Magnetic resonance imaging is the most sensitive modality to identify early findings of postoperative spondylodiscitis. T1-weighted images demonstrate subchondral endplate irregularity and erosions. Adjacent bone marrow edema and purulent infiltration typically appear as low T1 signal and high T2 signal with enhancement following intravenous gadolinium administration. Infected intervertebral discs demonstrate low T1 signal and high T2 signal with diffuse homogeneous, patchy, or peripheral contrast enhancement.23,24 Surrounding mixed T1 and T2 signal paravertebral inflammatory change is frequently present.23
The findings of spondylodiscitis need to be interpreted with caution as postoperative or degenerative change can mimic spondylodiscitis. In rhBMP-assisted fusions, endplate osteolysis and exuberant paravertebral soft-tissue swelling are frequent and expected changes that can be easily misinterpreted as infection (Figure 4).10 Similarly, high T2 signal with variable enhancement in an intervertebral disc can be a normal finding for up to 6 months post-discectomy in the absence of infection.25 Linear disc enhancement is more likely to be postsurgical whereas peripheral enhancement of the residual disc with reactive endplate changes points to infection.26,27 Similarly, nerve root enhancement at 3-6 weeks after surgery is a relatively frequent finding, occurring in 20-62% of patients, but persistence of enhancement beyond 6 weeks is abnormal.28 Junctional failure due to accelerated degenerative change at the levels adjacent to the fused segments can mimic spondylodiscitis due to vertebral body marrow edema, which may enhance.23 The presence of enhancing paravertebral or epidural soft tissue greatly increases the likelihood of septic spondylodiscitis.29,30 Restricted diffusion within the disc space and endplates is also consistent with spondylodiscitis, but not degenerative change.31
Nuclear medicine scans can be helpful in equivocal cases of possible infection. Bone scan with technetium-99m-diphosphonates is relatively sensitive for spondylodiscitis, classically demonstrating increased activity on blood pool and delayed static images centered at a disc space.32 However, bone scan has poor specificity with a similar pattern present in degenerative or inflammatory spondyloarthropathy.32 Gallium-67-citrate scintigraphy demonstrates greater specificity for infection and the combination of bone scan with Ga-67 SPECT/CT has been reported to achieve sensitivity and specificity for spondylodiscitis comparable to MRI.33 However, the specificity of this technique in the early postoperative period is compromised by uptake at the surgical incision site during the first two weeks postoperatively in the absence of infection.34 Labeled white blood cell scans are of limited utility with poor sensitivity for spondylodiscitis due to significant normal uptake of leukocytes in noninfected vertebral marrow and poor uptake in encapsulated paraspinal infection.35 In the last few years, 18FFDG PET/CT has emerged as the nuclear medicine technique of choice offering good sensitivity and specificity for spondylodiscitis comparable to MRI.36 18FFDG PET/CT may be particularly useful in ruling out spondylodiscitis in cases equivocal on MRI as a recent prospective study reported a sensitivity of 100% for identifying spondylodiscitis with the two techniques together.37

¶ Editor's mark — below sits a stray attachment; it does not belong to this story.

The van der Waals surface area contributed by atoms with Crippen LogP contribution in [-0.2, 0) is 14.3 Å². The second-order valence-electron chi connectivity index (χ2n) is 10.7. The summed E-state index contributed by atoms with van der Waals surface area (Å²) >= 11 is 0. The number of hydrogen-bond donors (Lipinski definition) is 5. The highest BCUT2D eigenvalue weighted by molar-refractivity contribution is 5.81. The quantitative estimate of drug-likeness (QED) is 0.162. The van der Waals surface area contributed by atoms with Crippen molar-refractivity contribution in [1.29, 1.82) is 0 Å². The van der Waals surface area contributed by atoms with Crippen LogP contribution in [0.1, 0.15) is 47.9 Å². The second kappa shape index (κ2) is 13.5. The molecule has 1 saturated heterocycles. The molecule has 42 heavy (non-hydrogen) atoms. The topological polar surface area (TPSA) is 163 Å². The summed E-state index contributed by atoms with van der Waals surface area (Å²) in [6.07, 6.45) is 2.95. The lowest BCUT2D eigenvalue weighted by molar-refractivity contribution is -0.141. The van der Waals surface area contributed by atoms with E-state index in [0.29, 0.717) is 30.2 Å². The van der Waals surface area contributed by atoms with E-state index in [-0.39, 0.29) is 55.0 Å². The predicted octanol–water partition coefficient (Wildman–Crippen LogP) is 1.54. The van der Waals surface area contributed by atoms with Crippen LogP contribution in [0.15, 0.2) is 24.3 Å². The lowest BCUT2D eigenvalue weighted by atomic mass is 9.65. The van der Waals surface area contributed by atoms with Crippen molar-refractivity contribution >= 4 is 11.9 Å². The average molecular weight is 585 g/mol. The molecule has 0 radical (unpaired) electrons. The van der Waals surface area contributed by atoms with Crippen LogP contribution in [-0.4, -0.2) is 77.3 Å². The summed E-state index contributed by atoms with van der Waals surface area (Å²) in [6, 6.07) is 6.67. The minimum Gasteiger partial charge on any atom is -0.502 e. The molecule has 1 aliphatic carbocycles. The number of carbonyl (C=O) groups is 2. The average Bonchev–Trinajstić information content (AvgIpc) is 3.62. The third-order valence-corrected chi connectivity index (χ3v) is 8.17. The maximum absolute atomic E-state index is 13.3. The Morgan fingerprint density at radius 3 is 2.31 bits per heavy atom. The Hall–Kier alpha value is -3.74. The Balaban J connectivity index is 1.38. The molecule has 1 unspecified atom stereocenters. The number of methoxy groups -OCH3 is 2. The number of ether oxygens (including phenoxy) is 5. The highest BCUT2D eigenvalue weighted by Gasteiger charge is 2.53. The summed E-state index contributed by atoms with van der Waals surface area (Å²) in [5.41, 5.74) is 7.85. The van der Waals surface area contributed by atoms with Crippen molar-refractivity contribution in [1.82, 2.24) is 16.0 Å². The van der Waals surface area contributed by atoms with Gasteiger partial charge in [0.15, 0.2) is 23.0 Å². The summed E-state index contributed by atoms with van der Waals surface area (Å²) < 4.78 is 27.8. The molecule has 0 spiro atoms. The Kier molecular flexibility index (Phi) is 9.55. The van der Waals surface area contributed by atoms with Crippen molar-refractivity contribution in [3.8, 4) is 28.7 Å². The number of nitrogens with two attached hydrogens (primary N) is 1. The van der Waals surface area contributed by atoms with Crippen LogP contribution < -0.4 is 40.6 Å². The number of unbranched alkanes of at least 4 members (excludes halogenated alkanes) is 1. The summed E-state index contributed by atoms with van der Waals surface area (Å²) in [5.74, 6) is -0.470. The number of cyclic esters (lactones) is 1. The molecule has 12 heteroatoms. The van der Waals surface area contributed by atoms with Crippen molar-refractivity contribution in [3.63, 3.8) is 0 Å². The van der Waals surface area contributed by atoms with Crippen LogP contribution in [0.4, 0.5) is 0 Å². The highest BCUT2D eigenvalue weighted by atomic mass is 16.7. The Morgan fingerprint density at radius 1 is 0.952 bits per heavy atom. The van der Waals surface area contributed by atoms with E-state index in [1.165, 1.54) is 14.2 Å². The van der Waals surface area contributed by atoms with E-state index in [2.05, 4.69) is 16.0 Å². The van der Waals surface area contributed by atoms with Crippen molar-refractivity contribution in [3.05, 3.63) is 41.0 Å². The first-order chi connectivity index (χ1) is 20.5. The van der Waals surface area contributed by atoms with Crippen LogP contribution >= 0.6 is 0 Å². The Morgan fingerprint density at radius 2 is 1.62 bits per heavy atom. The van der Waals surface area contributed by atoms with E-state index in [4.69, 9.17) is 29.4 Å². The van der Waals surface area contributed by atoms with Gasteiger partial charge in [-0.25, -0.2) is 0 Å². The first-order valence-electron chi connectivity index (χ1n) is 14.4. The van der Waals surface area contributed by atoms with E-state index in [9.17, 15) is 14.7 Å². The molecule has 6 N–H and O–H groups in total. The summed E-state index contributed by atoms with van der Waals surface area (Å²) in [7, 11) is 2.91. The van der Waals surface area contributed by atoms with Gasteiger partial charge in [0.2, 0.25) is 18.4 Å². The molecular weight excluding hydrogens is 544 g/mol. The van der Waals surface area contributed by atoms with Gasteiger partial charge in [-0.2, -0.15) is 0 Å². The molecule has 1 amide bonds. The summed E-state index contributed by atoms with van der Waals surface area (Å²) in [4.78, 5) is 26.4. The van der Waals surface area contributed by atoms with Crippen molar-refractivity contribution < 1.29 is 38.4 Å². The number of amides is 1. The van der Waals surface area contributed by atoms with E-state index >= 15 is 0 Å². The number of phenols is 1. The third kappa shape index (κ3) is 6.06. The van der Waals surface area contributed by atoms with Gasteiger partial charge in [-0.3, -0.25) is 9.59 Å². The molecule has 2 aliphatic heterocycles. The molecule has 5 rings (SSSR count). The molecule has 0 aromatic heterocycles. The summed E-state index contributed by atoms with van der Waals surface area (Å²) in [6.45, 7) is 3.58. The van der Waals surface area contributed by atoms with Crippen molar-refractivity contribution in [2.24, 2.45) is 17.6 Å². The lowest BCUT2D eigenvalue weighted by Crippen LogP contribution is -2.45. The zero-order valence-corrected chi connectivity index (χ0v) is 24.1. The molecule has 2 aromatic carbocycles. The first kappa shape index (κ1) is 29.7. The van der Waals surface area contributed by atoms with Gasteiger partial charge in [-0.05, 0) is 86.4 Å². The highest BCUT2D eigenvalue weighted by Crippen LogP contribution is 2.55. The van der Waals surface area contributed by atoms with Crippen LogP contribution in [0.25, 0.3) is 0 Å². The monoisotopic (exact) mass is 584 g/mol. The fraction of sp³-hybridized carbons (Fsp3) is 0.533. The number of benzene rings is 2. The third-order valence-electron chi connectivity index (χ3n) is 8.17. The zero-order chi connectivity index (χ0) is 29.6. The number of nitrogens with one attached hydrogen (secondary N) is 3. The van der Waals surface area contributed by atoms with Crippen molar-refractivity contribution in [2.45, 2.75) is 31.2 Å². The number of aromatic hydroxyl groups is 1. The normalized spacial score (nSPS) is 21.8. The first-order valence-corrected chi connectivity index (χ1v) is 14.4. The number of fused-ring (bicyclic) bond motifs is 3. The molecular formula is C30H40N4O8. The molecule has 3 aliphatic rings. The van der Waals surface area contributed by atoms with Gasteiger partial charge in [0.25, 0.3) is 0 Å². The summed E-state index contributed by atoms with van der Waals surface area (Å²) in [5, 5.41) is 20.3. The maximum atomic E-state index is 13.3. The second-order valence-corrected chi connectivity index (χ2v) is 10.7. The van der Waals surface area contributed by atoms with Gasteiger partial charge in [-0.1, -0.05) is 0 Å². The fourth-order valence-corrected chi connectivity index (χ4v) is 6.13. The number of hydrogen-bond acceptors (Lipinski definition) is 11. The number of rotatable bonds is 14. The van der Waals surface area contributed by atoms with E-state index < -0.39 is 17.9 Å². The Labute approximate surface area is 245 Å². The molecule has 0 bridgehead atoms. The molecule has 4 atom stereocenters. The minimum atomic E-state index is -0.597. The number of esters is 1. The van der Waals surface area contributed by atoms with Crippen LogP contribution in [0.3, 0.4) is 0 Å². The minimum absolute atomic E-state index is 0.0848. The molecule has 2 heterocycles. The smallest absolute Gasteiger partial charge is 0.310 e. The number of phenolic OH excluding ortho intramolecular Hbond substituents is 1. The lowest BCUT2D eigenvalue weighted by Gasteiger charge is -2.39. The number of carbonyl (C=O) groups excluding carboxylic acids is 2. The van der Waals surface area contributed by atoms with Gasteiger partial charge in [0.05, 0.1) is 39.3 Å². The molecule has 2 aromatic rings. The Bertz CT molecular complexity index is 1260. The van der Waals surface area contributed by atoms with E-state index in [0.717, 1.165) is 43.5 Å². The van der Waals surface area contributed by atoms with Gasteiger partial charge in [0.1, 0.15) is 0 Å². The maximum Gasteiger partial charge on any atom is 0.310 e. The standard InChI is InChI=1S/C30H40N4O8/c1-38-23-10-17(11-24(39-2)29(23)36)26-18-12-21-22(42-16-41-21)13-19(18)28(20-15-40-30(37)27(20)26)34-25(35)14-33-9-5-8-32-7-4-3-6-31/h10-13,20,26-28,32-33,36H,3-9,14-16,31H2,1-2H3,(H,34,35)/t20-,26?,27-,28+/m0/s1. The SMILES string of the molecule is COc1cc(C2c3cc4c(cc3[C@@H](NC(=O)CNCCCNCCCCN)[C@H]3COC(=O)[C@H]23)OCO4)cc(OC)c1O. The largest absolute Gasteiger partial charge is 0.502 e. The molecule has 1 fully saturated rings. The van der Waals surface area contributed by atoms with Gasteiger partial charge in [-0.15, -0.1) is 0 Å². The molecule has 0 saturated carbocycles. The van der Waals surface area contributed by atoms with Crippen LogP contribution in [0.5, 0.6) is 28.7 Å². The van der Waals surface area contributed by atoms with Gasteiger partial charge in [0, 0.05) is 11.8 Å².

Differentiating abscess from non-infected postoperative hematoma, seroma or pseudomeningocele has significant clinical implications. With progression of infection, heterogeneously enhancing T1 low signal and T2 high signal paraspinal soft tissue organizes into a peripherally enhancing T1 low/intermediate signal and T2 high signal fluid collection (Figure 5). Adjacent features of spondylodiscitis (as described in the preceding section) are usually present as most epidural abscesses result from direct extension of spondylodiscitis. Similarly, a psoas or paraspinal abscess can develop as a complication of spondylodiscitis.